Looks like the foodie wars are still raging.
“It is strange to be famous all over the world for a dish that isn’t ours,” [the Mayor of Bologna, Virginio Merola] told the Telegraph. “Of course we are happy that it draws attention to our city, but we would prefer to be known for the quality food that is part of our culinary tradition.”
The succulent, meat-filled triangular tortellini for example, or even mortadella, a deli pork meat that has inspired knock off products known as “baloney” – and often spelled “Bologna” – in the US.
Under the leaning towers and pastel porticoes of the city known for good food, leftist politics and its ancient university, it is a colossal foodie faux pas to ask for Spaghetti Bolognese.
Waiters grimace, look perplexed and repeatedly explain to tourists that the dish they are referring to is locally called Tagliatelle al Ragù, or Tagliatelle Bolognese, a flat, handmade egg dough pasta covered in a slow-cooked meat sauce that also has bits of celery, carrots, onions, tomato sauce, slowly simmered with wine.
Spaghetti Bolognese has sparked heated online controversies as exasperated Italians try to defend the proper Ragù alla Bolognese – with tomatoes and red wine as key ingredients.
Viewers complained vociferously on social media in 2017 when Mary Berry, former Great British Bake Off star, made the Italian classic on her BBC Two show using garlic and adding thyme and cream.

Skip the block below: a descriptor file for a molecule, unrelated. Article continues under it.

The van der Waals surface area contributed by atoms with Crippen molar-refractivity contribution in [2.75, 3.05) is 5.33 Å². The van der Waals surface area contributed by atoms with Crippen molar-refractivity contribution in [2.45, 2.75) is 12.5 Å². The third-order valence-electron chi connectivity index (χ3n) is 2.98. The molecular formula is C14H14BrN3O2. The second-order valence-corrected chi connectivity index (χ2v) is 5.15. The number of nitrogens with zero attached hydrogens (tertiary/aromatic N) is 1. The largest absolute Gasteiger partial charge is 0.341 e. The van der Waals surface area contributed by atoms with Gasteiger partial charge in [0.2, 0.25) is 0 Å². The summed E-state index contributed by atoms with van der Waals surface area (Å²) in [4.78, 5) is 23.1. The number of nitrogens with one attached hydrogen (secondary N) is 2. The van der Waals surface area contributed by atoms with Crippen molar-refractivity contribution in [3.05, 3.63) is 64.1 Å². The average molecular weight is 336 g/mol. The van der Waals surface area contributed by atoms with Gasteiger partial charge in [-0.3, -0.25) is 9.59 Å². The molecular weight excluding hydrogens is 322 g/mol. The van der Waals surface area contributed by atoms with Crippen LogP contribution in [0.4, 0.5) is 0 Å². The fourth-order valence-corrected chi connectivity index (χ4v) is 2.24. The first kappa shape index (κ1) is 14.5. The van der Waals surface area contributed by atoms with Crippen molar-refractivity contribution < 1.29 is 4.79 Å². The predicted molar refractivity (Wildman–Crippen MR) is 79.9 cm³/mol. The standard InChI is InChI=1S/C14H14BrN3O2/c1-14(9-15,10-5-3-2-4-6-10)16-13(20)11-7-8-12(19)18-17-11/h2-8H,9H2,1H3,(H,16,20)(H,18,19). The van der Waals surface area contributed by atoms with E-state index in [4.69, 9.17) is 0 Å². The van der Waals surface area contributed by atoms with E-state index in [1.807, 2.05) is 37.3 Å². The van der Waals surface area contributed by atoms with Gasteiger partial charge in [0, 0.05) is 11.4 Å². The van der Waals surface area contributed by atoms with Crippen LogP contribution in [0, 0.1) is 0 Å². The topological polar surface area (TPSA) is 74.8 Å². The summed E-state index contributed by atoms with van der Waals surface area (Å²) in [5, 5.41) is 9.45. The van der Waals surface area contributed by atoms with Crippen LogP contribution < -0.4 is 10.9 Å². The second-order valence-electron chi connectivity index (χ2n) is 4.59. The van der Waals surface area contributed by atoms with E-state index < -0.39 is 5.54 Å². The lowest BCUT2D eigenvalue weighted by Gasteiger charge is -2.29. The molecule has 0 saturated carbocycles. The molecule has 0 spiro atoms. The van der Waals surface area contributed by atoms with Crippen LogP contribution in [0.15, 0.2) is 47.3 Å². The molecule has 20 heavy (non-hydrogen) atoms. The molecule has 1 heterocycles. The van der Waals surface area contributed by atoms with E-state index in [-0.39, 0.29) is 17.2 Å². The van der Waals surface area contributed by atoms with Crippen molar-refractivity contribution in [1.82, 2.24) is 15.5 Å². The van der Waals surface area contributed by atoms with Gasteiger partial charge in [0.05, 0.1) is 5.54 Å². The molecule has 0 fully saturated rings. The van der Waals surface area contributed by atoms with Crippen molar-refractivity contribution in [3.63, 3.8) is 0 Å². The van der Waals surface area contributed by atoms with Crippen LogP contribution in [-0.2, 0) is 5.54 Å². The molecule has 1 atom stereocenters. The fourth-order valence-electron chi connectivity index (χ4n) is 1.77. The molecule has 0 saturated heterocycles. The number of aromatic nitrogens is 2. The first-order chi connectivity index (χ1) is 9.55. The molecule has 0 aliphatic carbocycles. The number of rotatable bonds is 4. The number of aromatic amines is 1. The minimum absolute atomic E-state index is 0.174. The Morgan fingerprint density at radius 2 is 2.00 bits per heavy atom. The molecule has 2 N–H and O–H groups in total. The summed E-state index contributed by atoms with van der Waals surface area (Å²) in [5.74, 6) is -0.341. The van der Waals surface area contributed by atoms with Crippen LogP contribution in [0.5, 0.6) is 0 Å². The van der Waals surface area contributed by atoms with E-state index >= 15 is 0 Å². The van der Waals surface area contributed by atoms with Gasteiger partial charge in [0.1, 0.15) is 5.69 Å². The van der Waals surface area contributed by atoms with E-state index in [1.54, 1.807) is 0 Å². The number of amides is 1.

Had she attended the Cheltenham Literature Festival in 2016, Ms Berry would have been forewarned that herbs were a no-no by Italian gastronomy expert Antonio Carluccio.
“When you think Italy, you start to put oregano, basil, parsley, garlic, which is not at all [right],” Mr Carluccio told festival participants.
Not only are there no herbs nor garlic, it simply cannot just be slathered on just any kind of pasta. Bolognese Ragù is one of the chunkier sauces, hence served with sturdier pastas like tagliatelle or tortellini, but, ironically, never spaghetti.
There’s more at the link.
I don’t know how many truly authentic regional cuisines have survived. For example, I’ve eaten Indian food (under the catch-all name of “curry”) in over a dozen countries, and it’s been subtly (or less subtly) different in every one of them. What’s more, a lot of it has been cooked by Indian people, so there’s no cultural appropriation involved! As for Italian food, South Africa has a very rich heritage in that regard, stemming from the tens of thousands of Italian prisoners-of-war who were detained in that country during World War II; but again, variations have crept in until “real” Italians might be astonished to find some of the dishes under their traditional names. I don’t mind – I just enjoy it all!
As for spaghetti, I’m not going to get involved in the war of words. I want my pasta with no strings attached.
(Aaaand . . . if one is taken prisoner in the food war over spaghetti, is one in durum vile?)